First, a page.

“Setting aside what your belief is on the issue, it was not his right as our attorney general to sue his own client on that case and take a position opposite to the people who hired him to be their lawyer. That’s really problematic,” said Adams.
But Herring’s activism extends to many more issue and costs Virginia taxpayers a lot of money, Adams said.
“Our voter ID law was challenged. He refused to defend that. That cost Virginia taxpayers hundreds of thousands of dollars, going out and hiring another law firm to do the job the AG should have done,” said Adams.
Another alleged abdication came on the issue of right to work, a law Virginia embraces.
“He doesn’t like right-to-work laws. He filed briefs in the U.S. Supreme Court in a case last year, arguing that public schoolteachers in California should be required to join a union to get a job. But that’s not the law and policy of Virginia. And we shouldn’t have an attorney general using our attorney general’s office to pursue his own political agenda,” said Adams.
Adams is also slamming Herring for being a political activist on issues such as concealed carry and illegal immigration.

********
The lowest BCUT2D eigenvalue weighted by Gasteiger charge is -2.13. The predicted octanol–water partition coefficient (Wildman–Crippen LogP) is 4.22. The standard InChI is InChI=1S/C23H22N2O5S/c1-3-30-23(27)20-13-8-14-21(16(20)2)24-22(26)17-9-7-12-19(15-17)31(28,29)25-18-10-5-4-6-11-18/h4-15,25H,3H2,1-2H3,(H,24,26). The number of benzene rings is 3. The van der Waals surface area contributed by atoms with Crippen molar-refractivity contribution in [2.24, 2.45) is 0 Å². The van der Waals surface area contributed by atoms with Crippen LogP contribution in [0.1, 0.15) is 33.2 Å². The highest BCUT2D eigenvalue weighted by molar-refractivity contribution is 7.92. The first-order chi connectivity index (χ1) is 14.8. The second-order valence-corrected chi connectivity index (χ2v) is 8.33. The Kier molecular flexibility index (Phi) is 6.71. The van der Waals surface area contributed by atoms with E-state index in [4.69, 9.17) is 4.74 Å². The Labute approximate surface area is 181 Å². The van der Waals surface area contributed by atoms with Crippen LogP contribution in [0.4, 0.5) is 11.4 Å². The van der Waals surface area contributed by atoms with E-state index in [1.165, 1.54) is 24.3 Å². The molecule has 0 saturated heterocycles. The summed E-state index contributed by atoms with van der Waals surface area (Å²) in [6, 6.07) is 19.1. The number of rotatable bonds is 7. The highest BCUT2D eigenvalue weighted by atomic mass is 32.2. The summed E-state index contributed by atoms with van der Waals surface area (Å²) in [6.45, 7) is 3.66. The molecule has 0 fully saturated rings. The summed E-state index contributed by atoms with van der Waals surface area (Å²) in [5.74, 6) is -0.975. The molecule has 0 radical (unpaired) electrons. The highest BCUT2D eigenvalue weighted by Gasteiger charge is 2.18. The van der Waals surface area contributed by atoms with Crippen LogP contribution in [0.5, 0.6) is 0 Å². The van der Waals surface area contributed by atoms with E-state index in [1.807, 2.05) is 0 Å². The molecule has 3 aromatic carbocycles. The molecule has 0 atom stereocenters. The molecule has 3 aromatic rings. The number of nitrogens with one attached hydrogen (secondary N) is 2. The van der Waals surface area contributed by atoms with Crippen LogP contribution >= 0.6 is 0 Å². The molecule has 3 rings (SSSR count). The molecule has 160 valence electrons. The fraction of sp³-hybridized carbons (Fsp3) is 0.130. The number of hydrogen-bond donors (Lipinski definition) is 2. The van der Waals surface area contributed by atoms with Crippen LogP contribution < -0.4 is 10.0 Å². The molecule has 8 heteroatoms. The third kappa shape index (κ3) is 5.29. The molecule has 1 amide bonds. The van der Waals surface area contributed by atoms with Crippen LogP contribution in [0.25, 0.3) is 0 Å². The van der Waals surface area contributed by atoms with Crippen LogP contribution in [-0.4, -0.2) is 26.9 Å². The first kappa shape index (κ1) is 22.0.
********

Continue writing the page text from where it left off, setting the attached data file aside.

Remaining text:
“(Herring) singlehandly revoked concealed carry reciprocity, which was so outlandish that he was overruled by that bastion of conservatism, (Virginia Democratic Gov.) Terry McAuliffe. Mark Herring did that and people remember it and they know it.
“His decision on allowing in-state slots and in-state tuition for illegal immigrants is something he did on his own,” said Adams.
In addition to defending laws on the books, Adams said the attorney general needs to exercise good judgment in deciding which cases to prosecute, and he said Herring has dropped the ball there as well.
“As the attorney general, when do you use the power of the attorney general’s office to go on offense to sue, typically the federal government, could be another state or other entities. Clearly Mr. Herring uses that power in a very highly political, highly partisan way,” said Adams.
As an example, Adams pointed to Herring’s challenge to the Trump administration’s travel ban, which he called unconstitutional and un-American.
“They lost 9-0 in the U.S. Supreme Court. Even Ruth Bader Ginsburg didn’t agree,” said Adams.
There are also major ethical concerns, including Herring’s repurposing of money from a fund created from seized assets that the previous attorney general had set aside to assist victims of human trafficking. The Associated Press reported earlier this year that Herring used that money to give raises to his lawyers and other staff.